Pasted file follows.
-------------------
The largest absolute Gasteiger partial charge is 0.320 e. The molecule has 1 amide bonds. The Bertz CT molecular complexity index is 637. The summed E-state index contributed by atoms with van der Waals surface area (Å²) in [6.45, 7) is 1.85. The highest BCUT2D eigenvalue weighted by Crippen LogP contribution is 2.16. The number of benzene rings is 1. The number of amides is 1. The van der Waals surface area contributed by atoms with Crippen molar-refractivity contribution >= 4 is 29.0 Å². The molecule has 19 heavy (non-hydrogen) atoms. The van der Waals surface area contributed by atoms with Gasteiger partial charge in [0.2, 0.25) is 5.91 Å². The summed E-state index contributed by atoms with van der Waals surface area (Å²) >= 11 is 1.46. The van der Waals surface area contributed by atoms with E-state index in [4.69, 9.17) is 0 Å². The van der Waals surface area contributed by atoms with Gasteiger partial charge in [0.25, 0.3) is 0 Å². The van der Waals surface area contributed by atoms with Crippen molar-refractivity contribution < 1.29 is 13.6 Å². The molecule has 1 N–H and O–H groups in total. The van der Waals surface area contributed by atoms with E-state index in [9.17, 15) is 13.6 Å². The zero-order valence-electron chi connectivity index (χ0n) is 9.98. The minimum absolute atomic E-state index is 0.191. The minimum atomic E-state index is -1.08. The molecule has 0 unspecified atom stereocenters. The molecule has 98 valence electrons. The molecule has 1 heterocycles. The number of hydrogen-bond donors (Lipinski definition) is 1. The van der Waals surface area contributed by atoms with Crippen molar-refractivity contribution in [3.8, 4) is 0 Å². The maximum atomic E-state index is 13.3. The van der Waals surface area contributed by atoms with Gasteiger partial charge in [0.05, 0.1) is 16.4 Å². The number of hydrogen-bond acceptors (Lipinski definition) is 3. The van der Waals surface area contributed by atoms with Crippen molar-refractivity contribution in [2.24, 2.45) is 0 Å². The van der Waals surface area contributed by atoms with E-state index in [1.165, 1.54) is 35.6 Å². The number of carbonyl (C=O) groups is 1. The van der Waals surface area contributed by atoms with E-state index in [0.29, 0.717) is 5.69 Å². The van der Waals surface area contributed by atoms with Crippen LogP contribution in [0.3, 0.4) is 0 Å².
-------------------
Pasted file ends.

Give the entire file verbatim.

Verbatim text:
The largest absolute Gasteiger partial charge is 0.320 e. The molecule has 1 amide bonds. The Bertz CT molecular complexity index is 637. The summed E-state index contributed by atoms with van der Waals surface area (Å²) in [6.45, 7) is 1.85. The highest BCUT2D eigenvalue weighted by Crippen LogP contribution is 2.16. The number of benzene rings is 1. The number of amides is 1. The van der Waals surface area contributed by atoms with Crippen molar-refractivity contribution >= 4 is 29.0 Å². The molecule has 19 heavy (non-hydrogen) atoms. The van der Waals surface area contributed by atoms with Gasteiger partial charge in [0.2, 0.25) is 5.91 Å². The summed E-state index contributed by atoms with van der Waals surface area (Å²) >= 11 is 1.46. The van der Waals surface area contributed by atoms with E-state index in [4.69, 9.17) is 0 Å². The van der Waals surface area contributed by atoms with Gasteiger partial charge in [0.25, 0.3) is 0 Å². The van der Waals surface area contributed by atoms with Crippen molar-refractivity contribution < 1.29 is 13.6 Å². The molecule has 1 N–H and O–H groups in total. The van der Waals surface area contributed by atoms with E-state index in [9.17, 15) is 13.6 Å². The zero-order valence-electron chi connectivity index (χ0n) is 9.98. The minimum absolute atomic E-state index is 0.191. The minimum atomic E-state index is -1.08. The molecule has 0 unspecified atom stereocenters. The molecule has 98 valence electrons. The molecule has 1 heterocycles. The number of hydrogen-bond donors (Lipinski definition) is 1. The van der Waals surface area contributed by atoms with Crippen molar-refractivity contribution in [3.8, 4) is 0 Å². The maximum atomic E-state index is 13.3. The van der Waals surface area contributed by atoms with Gasteiger partial charge in [0.05, 0.1) is 16.4 Å². The number of hydrogen-bond acceptors (Lipinski definition) is 3. The van der Waals surface area contributed by atoms with Crippen molar-refractivity contribution in [2.24, 2.45) is 0 Å². The van der Waals surface area contributed by atoms with E-state index in [1.165, 1.54) is 35.6 Å². The number of carbonyl (C=O) groups is 1. The van der Waals surface area contributed by atoms with E-state index in [0.29, 0.717) is 5.69 Å². The van der Waals surface area contributed by atoms with Crippen LogP contribution in [0.3, 0.4) is 0 Å².